SHERIDAN — Residents of Wyoming and Montana expressed mixed reactions to this week’s announcement that the United States Army Corps of Engineers would not pursue a generalized environmental impact study on the exportation of coal to Asia.
In a statement before a congressional subcommittee, acting chief of the Army Corps’ regulatory program Jennifer Moyer told congressmen that while her agency is responsible for overseeing several processes related to the construction of costal shipping ports, the big picture questions of environmental degradation fall beyond its scope.
In speaking about a controversial trio of proposed west coast export terminals, Moyer cited several federal regulations suggesting that, contrary to the desires of many environmental and landowner groups, an EIS is not among her agency’s responsibilities.
“When considered in accordance with the laws and regulations discussed (earlier), many of the activities of concern to the public such as rail traffic, coal mining, shipping coal outside of U.S. territory and the ultimate burning of coal overseas are outside the Corps’ control and responsibility for the permit applications related to the proposed projects,” she said.
As the three projects — Coyote Island of Port of Morrow, Ore.; Millennium Bulk Terminal of Longview, Wash. and the Gateway Pacific Terminal of Bellingham, Wash. — move through the regulatory stages of development, port proponents had worried that an additional study by the Corps would delay construction and the terminals’ subsequent contributions to the regional economy.
But despite the potential economic boon represented by increased exports, some residents believe the move will come with a serious cost.
“This is really hard for me because I understand people want jobs and they need jobs, but this is not the way to get them,” said Belgrade, Mont. resident Jeannie Brown.
Brown is among the residents who stand to be personally affected by increased shipments of coal. An already heavily utilized rail line sits only a couple hundred feet from her front door, and she worries about negative quality of life effects in addition to coal’s contribution to climate change.
Brown said rail traffic near her house has picked up substantially in recent years and that the situation stands to become insufferable if new export terminals are built without proper consideration for landowners.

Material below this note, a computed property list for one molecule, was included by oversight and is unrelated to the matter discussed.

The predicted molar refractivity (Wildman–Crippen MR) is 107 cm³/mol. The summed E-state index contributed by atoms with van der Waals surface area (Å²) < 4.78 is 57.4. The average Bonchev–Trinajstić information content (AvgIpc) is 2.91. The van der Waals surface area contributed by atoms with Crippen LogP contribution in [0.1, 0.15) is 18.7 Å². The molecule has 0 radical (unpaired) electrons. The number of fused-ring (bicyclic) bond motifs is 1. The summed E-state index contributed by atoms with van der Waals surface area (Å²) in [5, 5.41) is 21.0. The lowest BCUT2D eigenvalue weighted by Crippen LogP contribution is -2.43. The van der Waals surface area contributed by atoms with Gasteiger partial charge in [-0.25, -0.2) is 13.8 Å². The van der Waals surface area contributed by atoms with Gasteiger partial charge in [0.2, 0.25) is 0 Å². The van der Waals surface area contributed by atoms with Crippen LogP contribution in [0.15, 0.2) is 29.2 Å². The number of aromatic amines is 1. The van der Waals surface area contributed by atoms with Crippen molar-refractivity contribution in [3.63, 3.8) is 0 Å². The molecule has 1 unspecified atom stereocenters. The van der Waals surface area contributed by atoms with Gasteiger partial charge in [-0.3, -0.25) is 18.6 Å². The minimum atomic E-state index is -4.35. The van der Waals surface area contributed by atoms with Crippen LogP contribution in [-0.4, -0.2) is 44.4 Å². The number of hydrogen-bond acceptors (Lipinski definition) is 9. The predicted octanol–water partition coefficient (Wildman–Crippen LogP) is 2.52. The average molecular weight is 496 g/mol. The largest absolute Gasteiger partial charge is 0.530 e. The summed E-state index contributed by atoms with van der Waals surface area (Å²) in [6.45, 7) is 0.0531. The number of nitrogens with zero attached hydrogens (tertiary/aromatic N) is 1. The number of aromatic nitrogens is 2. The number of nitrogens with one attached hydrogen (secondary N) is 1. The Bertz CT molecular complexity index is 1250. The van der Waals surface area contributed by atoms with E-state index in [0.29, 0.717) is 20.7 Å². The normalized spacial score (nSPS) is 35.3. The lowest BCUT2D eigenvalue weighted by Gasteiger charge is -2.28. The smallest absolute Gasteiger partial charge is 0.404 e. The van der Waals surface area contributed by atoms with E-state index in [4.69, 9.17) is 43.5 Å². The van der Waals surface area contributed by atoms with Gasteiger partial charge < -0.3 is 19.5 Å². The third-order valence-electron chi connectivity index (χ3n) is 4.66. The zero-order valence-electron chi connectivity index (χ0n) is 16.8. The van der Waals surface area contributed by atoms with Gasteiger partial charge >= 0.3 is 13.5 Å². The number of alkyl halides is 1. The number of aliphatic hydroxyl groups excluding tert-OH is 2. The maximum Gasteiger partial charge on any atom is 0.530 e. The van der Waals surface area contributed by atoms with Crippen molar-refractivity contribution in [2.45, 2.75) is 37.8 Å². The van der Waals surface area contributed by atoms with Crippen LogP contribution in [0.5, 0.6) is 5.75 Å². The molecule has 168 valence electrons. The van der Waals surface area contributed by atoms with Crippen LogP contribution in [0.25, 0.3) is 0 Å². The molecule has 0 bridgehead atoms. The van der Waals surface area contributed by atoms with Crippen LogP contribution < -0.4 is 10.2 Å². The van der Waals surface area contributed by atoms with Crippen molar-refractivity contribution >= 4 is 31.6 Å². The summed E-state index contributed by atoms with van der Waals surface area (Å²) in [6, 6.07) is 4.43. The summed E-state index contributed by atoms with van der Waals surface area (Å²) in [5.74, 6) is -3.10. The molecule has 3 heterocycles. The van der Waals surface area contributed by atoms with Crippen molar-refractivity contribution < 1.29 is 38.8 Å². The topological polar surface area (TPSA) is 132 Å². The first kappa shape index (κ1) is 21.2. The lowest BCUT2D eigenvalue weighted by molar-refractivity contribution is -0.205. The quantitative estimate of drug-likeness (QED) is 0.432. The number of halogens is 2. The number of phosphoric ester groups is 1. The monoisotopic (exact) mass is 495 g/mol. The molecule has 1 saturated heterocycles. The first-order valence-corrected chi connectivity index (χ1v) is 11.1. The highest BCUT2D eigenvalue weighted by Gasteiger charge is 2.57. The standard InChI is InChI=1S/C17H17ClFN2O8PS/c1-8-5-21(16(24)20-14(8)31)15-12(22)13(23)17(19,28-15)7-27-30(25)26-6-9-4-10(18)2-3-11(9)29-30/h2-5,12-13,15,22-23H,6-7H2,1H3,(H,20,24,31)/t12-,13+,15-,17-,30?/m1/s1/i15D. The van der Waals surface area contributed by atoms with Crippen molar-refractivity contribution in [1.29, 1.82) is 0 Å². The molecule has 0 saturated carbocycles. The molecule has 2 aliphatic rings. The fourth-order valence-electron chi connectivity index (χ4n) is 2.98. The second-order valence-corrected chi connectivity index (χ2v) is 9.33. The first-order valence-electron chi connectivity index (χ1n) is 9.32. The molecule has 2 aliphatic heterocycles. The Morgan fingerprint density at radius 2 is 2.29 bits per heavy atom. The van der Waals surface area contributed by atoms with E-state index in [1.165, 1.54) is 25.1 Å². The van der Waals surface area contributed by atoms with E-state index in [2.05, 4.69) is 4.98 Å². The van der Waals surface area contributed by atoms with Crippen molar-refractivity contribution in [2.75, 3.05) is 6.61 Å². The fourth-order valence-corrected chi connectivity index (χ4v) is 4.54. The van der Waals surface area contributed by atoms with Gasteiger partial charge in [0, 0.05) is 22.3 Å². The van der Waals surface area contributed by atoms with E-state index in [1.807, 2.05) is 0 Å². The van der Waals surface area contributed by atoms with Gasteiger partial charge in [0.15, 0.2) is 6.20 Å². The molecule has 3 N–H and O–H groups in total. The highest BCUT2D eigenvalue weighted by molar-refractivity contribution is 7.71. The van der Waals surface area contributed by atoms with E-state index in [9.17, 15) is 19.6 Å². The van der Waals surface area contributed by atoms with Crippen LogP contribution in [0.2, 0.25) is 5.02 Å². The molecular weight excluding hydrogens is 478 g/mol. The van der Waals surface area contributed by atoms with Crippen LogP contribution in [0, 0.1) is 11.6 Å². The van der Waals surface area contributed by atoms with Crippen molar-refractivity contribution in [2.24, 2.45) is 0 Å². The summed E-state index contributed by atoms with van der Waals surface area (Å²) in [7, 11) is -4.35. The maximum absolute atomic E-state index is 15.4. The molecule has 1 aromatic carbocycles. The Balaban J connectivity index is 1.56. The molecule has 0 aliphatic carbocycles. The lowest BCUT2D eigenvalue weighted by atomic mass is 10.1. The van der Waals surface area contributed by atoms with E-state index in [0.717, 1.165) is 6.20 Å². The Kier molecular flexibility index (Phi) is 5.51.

“I feel like I’m constantly being assaulted,” she said.
On the other side of the debate, Wyoming politicians applauded the decision not to pursue the study. Saying the coal industry “finally caught a break,” Rep. Cynthia Lummis, R–Wyo., touted the potential economic effects of moving forward with the process of shipping coal to Asia.
“Congressman Lummis is pleased that the Army Corps of Engineers has opted to go with a common sense approach to analyzing port impacts rather than the unrealistic evaluation proposed by environmental groups and the (Environmental Protection Agency),” spokesman Christine D’Amico wrote in an e-mail to The Sheridan Press.
At the state level, Rep. Rosie Berger, R-Big Horn, also praised the decision, calling it a step in the right direction for Wyoming coal producers.
“I am hopeful we can continue to develop a delivery system with Oregon and Washington that will support Wyoming coal production,” she wrote in an e-mail.
Meanwhile environmental groups continue working to raise awareness of coal’s damaging effects on global air quality. While groups such as the Northern Plains Resource Council acknowledge coal’s contribution to the area’s economy, members such as Brown believe its harmful effects are largely ignored in the conversations surrounding exports.
According to figures from the U.S. Energy Information Administration, coal generated 20 percent of all energy consumed by Americans in 2011 but was responsible for 34 percent of total carbon dioxide emissions.
Opponents of the ports worry that an increase in the global use of coal will lead to irreversibly negative effects on both air quality and world climate.